In addition, the recent focus on 'building better, building beautiful' through driving up design standards; and building resilient healthy communities is almost impossible to achieve through a 'tick box' technical approvals system. These are outcomes that require a properly resourced and empowered planning system.
I didn't jump. I took a tiny step, and there conclusions were.
We have been promised an overhaul of the planning system for some time. Indeed only last week, No 10 confirmed that the current onslaught of announcements would continue, with a further 'policy paper' being released before the end of July. This is intended to set out the road map for further 'comprehensive reform' of the planning system.
From what we have heard to date, it looks as if this will again focus on promoting speed of decision making and reducing the scope of 'discretion' in the system by further expanding the use of permitted development rights and changing the use classes order to allow more development to take place without the need to make a full planning application.
There is also a lot of speculation that we will see a greater emphasis of 'zoning' style tools within the system, such as 'permissions in principle' and development orders to try and increase the rate of housing delivery. All of which would fit with the overall themes that this government seems to have adopted:
1. That planning system can be an engine of economic growth; and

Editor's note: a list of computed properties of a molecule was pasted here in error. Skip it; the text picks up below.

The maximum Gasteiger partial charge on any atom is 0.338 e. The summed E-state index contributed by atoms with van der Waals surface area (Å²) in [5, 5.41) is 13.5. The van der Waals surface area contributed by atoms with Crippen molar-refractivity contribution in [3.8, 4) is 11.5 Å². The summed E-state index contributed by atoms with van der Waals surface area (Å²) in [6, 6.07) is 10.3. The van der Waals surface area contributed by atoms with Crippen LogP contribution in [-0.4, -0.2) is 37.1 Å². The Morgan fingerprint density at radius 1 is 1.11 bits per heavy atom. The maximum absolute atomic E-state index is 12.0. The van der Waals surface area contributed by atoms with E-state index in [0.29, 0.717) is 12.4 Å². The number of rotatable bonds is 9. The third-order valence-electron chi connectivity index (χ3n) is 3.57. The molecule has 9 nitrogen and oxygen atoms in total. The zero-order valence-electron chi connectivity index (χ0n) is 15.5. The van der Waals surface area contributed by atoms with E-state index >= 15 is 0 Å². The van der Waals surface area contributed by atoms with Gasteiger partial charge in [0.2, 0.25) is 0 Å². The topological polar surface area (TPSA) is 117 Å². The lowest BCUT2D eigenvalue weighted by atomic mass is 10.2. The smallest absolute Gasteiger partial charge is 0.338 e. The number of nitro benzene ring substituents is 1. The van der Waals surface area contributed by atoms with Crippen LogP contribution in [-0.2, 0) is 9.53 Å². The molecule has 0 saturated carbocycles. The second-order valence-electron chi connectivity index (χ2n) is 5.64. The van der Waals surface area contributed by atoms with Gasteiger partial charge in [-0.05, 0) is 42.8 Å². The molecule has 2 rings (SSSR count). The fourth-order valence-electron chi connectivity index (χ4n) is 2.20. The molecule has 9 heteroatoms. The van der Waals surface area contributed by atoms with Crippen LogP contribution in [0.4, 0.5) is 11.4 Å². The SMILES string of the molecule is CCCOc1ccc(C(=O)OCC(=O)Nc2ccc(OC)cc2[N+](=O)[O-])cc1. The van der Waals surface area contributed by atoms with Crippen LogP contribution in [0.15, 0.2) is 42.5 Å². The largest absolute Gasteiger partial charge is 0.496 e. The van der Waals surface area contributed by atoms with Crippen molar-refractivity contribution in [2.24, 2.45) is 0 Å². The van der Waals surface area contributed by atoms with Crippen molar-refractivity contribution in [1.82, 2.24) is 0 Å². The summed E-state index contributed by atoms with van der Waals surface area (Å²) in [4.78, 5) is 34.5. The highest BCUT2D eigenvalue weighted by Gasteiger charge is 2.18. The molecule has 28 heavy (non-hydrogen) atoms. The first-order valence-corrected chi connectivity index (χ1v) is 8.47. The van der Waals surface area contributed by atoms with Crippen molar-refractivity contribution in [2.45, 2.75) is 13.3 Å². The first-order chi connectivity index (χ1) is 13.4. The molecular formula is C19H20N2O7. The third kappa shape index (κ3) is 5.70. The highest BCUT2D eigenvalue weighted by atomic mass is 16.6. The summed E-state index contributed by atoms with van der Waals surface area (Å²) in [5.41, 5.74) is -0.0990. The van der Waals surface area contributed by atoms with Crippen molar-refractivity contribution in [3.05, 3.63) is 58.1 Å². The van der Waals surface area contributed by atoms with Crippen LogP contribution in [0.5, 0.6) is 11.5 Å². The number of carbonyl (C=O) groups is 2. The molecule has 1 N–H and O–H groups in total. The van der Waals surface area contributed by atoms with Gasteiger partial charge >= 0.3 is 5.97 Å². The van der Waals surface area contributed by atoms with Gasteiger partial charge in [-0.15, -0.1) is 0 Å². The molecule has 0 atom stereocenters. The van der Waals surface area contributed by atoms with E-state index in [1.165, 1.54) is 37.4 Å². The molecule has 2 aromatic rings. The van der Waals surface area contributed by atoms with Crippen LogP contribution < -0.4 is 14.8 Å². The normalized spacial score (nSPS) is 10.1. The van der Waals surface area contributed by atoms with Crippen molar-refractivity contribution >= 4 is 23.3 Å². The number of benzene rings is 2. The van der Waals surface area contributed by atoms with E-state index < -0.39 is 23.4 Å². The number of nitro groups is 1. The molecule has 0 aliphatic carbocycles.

2. That in order for that to happen we need to speed up the system, by curtailing the discretion available to local planning authorities within it.
I've got a theory.**...
It is widely acknowledged within the industry that local planning authorities are under-resourced. Many councils dealt with austerity by protecting front line services at the expense of their planning departments. The need to respond effectively to the current pandemic has stretched local government finances even further.
It has been pointed out by a large number of people (myself included) that every time the government attempts to 'simplify' the planning system it ends up being even more complicated than before.*! Pushing yet more reforms through at a time when councils are already thinly stretched, and less able to adapt to further radical change, seems particularly risky.
If the intention is to use the planning system to drive growth in the economy, then perhaps a more effective way of achieving this would be to properly resource the system we already have. After all, our planning system has achieved some spectacular things over the years: when it has been given the tools it needs to actually do so.
* with the occasional Buffy reference thrown in for good measure
** It could be bunnies... although this does seem highly unlikely in the circumstances
*! if you need an example, just take a look at the CIL regulations
A "wider range of commercial buildings will be allowed to change to residential use without the need for a planning application". Last year, the government introduced a raft of changes to permitted development (PD) rights in relation to high street uses. Planning has asked the Ministry of Housing, Communities and Local Government (MHCLG) for more details on the high street PD right changes announced yesterday but it had yet to respond at time of publication.